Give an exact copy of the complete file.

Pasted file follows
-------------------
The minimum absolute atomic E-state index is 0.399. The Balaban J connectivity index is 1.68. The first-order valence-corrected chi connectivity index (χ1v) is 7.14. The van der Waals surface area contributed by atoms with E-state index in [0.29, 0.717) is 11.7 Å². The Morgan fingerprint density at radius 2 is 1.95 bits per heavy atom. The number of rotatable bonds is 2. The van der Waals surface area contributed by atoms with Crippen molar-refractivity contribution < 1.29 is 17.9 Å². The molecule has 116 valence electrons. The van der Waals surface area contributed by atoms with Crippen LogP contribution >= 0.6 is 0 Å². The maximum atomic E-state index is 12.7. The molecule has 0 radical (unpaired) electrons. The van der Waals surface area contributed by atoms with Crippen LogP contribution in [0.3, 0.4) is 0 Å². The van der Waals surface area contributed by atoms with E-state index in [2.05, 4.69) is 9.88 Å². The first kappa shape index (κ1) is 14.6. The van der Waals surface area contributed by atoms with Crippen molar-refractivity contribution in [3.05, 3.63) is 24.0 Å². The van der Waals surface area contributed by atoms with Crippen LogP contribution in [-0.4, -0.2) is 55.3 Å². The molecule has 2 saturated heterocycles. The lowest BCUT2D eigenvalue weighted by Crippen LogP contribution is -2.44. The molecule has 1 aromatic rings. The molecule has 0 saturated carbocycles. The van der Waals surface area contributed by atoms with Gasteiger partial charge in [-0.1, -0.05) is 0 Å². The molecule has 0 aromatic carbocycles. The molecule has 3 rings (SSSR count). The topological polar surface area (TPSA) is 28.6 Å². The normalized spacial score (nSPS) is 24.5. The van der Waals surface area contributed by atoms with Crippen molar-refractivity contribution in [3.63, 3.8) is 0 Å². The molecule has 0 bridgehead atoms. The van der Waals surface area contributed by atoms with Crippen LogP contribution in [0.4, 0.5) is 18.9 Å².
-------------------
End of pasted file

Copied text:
The minimum absolute atomic E-state index is 0.399. The Balaban J connectivity index is 1.68. The first-order valence-corrected chi connectivity index (χ1v) is 7.14. The van der Waals surface area contributed by atoms with E-state index in [0.29, 0.717) is 11.7 Å². The Morgan fingerprint density at radius 2 is 1.95 bits per heavy atom. The number of rotatable bonds is 2. The van der Waals surface area contributed by atoms with Crippen molar-refractivity contribution < 1.29 is 17.9 Å². The molecule has 116 valence electrons. The van der Waals surface area contributed by atoms with Crippen LogP contribution >= 0.6 is 0 Å². The maximum atomic E-state index is 12.7. The molecule has 0 radical (unpaired) electrons. The van der Waals surface area contributed by atoms with Crippen LogP contribution in [0.3, 0.4) is 0 Å². The van der Waals surface area contributed by atoms with E-state index in [2.05, 4.69) is 9.88 Å². The first kappa shape index (κ1) is 14.6. The van der Waals surface area contributed by atoms with Crippen molar-refractivity contribution in [3.05, 3.63) is 24.0 Å². The van der Waals surface area contributed by atoms with Crippen LogP contribution in [-0.4, -0.2) is 55.3 Å². The molecule has 2 saturated heterocycles. The lowest BCUT2D eigenvalue weighted by Crippen LogP contribution is -2.44. The molecule has 1 aromatic rings. The molecule has 0 saturated carbocycles. The van der Waals surface area contributed by atoms with Gasteiger partial charge in [-0.1, -0.05) is 0 Å². The molecule has 0 aromatic carbocycles. The molecule has 3 rings (SSSR count). The topological polar surface area (TPSA) is 28.6 Å². The normalized spacial score (nSPS) is 24.5. The van der Waals surface area contributed by atoms with Crippen molar-refractivity contribution in [3.63, 3.8) is 0 Å². The molecule has 0 bridgehead atoms. The van der Waals surface area contributed by atoms with Crippen LogP contribution in [0.4, 0.5) is 18.9 Å².